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Movie Review: The Help

Posted on: September 2, 2011

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What does it mean when a bunch of older white Americans buy tickets to see a movie about racism in the deep south during the sixties?  What does it mean when this same audience remains seated while the closing credits roll, talking quietly among themselves?  Are they reflecting on their own experiences during that period?  about the acting or the scenery?  about the hard rain pounding on the theater’s roof during the third act?  Why don’t they get up and leave just as they do after any other movie?

Only once before have I experienced such a thing.  It was after the first showing of Saving Private Ryan in 1998.  Almost every seat was occupied by a World War II veteran and his spouse.  When the closing credits began to roll in silence, all I could hear was…sobbing.  Not a soul moved for at least five minutes.

The Help has the same effect.  You don’t want to move for fear that a precious feeling will pass.  You want to continue to savor the telling of a story.  You want to reflect upon the meaning of it all.  You wonder if things have changed all that much.

It’s easy to imagine Jackson, Mississippi as the setting for a story about racism in the early sixties, though I personally experienced a sameness in northern cities during that era.  The place isn’t the story; the mores of the times is the story.

The Help | Change begins with a whisper

Black women served white families as maids and, more importantly, as nannies.  They were the strong, nurturing presence for their “babies” while their mothers were busy being popular.  Every day, one nanny told her young charge: “You is kind.  You is smart.  You is important.”

‘Skeeter’ Phalen (Emma Stone) was one of the children who’d been raised by “the help.”  Her nanny (Cicely Tyson) impressed upon her the knowledge that she’d grow up to accomplish something of significance, one day.   Now, as a young adult, she firmly believed in herself and in what she wanted to do: write.  Her first project of significance — a book written from the point of view of the community of nannies.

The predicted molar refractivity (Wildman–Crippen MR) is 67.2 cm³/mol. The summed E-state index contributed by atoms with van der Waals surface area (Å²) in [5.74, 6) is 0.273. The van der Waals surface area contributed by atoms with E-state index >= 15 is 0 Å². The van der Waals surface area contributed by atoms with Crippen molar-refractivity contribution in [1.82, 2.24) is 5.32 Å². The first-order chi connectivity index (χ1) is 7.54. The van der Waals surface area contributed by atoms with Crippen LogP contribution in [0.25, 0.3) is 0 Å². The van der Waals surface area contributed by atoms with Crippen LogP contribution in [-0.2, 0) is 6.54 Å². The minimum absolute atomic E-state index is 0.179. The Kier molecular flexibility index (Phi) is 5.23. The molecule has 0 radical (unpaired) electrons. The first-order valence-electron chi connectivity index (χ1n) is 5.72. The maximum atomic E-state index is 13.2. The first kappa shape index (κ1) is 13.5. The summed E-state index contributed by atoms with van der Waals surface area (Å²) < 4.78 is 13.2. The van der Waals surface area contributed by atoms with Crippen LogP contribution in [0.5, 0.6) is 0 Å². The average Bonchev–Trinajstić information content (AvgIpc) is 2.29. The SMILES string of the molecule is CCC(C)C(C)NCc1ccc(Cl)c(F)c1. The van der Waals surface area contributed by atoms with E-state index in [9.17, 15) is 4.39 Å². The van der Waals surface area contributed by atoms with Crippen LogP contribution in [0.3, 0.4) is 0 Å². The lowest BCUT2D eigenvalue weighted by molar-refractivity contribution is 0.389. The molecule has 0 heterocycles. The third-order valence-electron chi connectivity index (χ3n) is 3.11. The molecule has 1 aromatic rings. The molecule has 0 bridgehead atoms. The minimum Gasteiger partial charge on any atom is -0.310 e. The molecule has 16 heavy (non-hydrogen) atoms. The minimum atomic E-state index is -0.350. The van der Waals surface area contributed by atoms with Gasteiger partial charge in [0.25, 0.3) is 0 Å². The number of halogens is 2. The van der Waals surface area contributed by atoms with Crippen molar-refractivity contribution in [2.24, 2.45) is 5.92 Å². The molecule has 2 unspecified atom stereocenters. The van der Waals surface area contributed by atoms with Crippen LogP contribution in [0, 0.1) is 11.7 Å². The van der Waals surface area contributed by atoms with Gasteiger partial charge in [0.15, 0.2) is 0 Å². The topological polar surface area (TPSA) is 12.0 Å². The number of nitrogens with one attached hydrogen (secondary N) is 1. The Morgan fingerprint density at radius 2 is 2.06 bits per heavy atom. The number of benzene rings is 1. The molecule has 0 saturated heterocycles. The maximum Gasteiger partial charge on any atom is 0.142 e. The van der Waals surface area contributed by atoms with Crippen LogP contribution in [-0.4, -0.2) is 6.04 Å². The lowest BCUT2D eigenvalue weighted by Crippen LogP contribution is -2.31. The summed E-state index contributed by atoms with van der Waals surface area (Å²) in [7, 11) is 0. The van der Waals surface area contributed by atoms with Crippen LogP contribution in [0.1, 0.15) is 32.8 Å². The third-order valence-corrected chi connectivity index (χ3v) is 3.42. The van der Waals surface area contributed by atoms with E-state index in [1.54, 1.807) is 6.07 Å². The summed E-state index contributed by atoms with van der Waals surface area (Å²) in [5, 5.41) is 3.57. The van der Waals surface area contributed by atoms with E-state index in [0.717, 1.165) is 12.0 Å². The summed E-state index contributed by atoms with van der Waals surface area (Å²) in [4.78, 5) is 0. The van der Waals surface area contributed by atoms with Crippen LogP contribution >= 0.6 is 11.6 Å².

The beauty of Stone’s portrayal is that she never succumbs to a banner-waving stereotype.  Her character is empathetic, yes; loving of her subjects, yes.  But she distances her storytelling from herself as the story.  This allowed the subjects to be shown as deeply as is possible, and for this we owe director Tate Taylor a debt of gratitude.  We are given the opportunity to see a reality from a perspective other than our own.  We are given the gift of character portrayals rich in texture and emotion.

Viola Davis and Octavia Spencer play their nanny roles in an understated way; sometimes subservient, but not often.  Away from their white families, their true personalities are allowed to emerge and we discover that they are little different from any one of us.  Given the same situations, our responses would be the same as theirs.  And this is the magic of The Help.

The script has the ring of truth throughout; there is never a false moment; there is no pandering or slant or ‘messaging.’  It is a story about the courage of the powerless against the powerful.  It is a story about a time in American history that may (or may not) have passed.  It lets you decide.  It is a story told with gripping tension relieved by moments of welcome belly-laughs.

I give The Help 3½ slices of chocolate pie (out of four).

Certain movies should be viewed for their historical value: Schindler’s List, Saving Private Ryan, Flags of Our Fathers, Good Night and Good Luck and All the President’s Men to name but a recent few.  I would place The Help on that august shelf.  To see it is to add to the understanding of events in our lifetimes; to inform what is abstract history to many more.

As she walks away from her white family’s house at the end of the movie, Viola Davis’ character Aibileen Clark narrates: “Nobody ever asked me before what it’s like to be me.”  After watching The Help, we are privileged to know.

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